Photo: Valencia Abraham / The Daily Gamecock

State of the University address requires months of work, collaboration

Every year, millions of Americans watch the president deliver the State of the Union in early January or late February. The speeches historically last for well over an hour, and have reached nearly 10,000 words.

Tuesday afternoon, the State of the University address was a smaller affair, hosting a packed Russell House Ballroom and about 10 thousand people on Facebook Live. Producing the two speeches, though, involves many of the same struggles – how to distill a year into an hour, how to address the concerns of a large group, how to inspire progress in the year to come. And while the U.S. president has an entire legion at his disposal to produce the sweeping address, university President Harris Pastides does most of the work himself.

“I started working on this in the spring,” Pastides said. “I had help, but largely I did it.”

Pastides said he spent between 50 and 70 hours preparing the speech, with the help of others to make sure it was accurate and on theme.

A speech is as much about the delivery as the words themselves, and giving a speech an hour long requires practice. Pastides has a lot of experience – this was his 10th State of the University – but a last-minute schedule change from Monday moved the speech, usually delivered in the morning, to the afternoon on Tuesday.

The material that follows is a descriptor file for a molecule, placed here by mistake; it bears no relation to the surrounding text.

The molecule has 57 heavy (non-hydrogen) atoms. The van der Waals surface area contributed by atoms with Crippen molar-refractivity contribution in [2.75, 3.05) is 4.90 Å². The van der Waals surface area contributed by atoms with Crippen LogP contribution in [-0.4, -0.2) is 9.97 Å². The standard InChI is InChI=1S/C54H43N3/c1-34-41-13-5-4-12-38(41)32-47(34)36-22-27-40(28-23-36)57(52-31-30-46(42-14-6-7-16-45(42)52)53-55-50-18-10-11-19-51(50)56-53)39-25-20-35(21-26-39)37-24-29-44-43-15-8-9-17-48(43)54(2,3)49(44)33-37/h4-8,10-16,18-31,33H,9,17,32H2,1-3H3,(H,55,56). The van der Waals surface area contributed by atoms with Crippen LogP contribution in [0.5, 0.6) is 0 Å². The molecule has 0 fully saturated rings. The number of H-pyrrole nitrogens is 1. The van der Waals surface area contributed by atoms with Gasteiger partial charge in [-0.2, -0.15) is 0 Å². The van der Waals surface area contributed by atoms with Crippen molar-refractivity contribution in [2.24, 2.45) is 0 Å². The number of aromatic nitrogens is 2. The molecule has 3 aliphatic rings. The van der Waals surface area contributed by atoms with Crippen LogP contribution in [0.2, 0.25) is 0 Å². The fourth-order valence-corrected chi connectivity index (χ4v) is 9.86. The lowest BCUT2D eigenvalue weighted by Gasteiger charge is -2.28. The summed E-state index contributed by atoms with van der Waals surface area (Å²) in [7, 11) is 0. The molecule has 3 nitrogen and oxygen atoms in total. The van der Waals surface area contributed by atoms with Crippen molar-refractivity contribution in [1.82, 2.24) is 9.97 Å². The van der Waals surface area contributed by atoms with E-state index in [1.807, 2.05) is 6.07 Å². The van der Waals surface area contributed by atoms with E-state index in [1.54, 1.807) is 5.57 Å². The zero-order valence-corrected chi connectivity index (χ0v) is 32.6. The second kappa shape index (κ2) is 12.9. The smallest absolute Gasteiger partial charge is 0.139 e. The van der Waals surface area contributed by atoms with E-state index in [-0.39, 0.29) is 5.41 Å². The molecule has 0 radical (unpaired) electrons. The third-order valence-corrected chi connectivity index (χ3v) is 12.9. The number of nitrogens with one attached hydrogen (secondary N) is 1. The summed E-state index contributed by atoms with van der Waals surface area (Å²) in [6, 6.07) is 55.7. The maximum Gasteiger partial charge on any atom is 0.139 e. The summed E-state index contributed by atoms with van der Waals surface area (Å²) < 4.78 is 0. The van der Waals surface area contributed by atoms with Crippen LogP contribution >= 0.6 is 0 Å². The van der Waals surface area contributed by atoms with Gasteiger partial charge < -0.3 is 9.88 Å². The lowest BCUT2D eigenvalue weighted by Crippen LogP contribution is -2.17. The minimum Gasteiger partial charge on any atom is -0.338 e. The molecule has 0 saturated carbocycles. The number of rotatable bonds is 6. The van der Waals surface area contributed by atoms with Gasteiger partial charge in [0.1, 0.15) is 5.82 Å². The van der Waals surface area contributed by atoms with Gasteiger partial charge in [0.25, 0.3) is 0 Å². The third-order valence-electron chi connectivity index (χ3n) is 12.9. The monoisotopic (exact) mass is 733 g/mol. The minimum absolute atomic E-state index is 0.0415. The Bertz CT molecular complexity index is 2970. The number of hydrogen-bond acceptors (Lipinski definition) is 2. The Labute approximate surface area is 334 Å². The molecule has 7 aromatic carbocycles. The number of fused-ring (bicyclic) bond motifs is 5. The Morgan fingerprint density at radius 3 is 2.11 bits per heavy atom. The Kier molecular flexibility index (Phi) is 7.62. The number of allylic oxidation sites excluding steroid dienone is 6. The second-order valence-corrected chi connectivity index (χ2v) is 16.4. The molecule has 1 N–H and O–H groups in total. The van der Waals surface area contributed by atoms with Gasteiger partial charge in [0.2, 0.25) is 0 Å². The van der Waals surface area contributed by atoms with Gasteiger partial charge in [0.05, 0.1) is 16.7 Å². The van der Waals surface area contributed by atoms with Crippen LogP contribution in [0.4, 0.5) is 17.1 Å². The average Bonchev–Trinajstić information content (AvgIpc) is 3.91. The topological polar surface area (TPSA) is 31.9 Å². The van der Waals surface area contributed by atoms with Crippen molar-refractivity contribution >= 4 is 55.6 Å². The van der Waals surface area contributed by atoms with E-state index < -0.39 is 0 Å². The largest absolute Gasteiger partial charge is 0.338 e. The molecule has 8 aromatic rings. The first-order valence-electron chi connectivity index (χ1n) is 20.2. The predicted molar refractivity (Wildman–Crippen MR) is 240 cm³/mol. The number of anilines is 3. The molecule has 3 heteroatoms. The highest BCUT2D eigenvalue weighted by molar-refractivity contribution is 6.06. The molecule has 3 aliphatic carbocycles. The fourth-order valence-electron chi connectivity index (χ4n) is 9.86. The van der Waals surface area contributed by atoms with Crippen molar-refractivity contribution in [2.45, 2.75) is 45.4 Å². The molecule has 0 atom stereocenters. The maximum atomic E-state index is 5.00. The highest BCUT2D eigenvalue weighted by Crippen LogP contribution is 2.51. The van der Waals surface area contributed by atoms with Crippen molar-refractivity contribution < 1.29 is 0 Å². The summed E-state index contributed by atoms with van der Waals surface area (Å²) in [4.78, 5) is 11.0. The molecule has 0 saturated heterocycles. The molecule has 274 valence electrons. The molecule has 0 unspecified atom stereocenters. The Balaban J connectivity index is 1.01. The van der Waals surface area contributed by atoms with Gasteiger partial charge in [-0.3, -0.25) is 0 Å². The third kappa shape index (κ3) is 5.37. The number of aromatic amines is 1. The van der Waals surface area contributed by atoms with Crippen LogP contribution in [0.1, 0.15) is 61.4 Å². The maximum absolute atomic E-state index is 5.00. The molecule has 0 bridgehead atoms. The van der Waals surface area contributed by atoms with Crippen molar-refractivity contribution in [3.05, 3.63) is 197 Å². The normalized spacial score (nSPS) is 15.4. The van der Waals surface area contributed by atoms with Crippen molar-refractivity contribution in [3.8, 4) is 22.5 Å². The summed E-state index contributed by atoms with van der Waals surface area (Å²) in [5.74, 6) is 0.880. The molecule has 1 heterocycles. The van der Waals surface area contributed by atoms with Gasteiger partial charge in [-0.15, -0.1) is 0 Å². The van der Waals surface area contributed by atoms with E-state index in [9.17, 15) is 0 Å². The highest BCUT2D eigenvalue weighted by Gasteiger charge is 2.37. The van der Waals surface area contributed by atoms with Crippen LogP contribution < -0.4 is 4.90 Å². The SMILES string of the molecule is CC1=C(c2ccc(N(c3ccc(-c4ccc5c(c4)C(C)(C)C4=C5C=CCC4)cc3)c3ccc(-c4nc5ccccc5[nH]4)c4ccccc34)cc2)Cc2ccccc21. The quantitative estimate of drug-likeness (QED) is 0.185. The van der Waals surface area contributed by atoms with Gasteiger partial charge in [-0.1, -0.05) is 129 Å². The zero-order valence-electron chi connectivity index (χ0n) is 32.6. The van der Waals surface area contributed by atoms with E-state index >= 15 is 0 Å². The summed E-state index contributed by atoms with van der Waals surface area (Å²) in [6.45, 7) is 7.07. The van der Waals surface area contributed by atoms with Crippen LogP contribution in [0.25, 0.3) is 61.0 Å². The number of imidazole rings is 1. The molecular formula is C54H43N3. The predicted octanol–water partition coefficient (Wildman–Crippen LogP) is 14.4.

He spoke for about 45 minutes, delivering a speech 5,617 words long. He recognized over 50 people by name, from students to faculty to businessmen, and used over 40 numerical figures. He occasionally went off script, usually just a word or two, or maybe to repeat something important.

Pastides was undoubtedly the star, but the whole event entails a lot more than him.

“The total team of folks that is involved in the whole production is pretty extensive,” university spokesman Wes Hickman said. “I wouldn’t even be able to begin to guess a number.”

Representatives of the Carolina Band opened the event. Dozens of photographers, videographers and more lined the walls, representing several university divisions and various local news organizations. Russell House staff guided attendants into the room.

The entire 45 minutes of the speech, USC's social media strategist, CJ Lake, was glued to her laptop screen, sending out tweets and engaging with the event’s hashtag, #UofSCsotu.

“These events are always high stress for me,” Lake said. Lake runs the official university Twitter, Facebook, Snapchat and Instagram. During Hurricane Irma, she was working on the Twitter graphics with important takeaways from the speech. A partnership with University Technology Services allowed Pastides to stream on Facebook in HD. 

The production ended with choral master’s student Augusto Gil leading the alma mater. Together, the entire ballroom, from those who just attended the event to those who’d been working on it for months, raised their cupped hands together and sang, “Forever to thee.”



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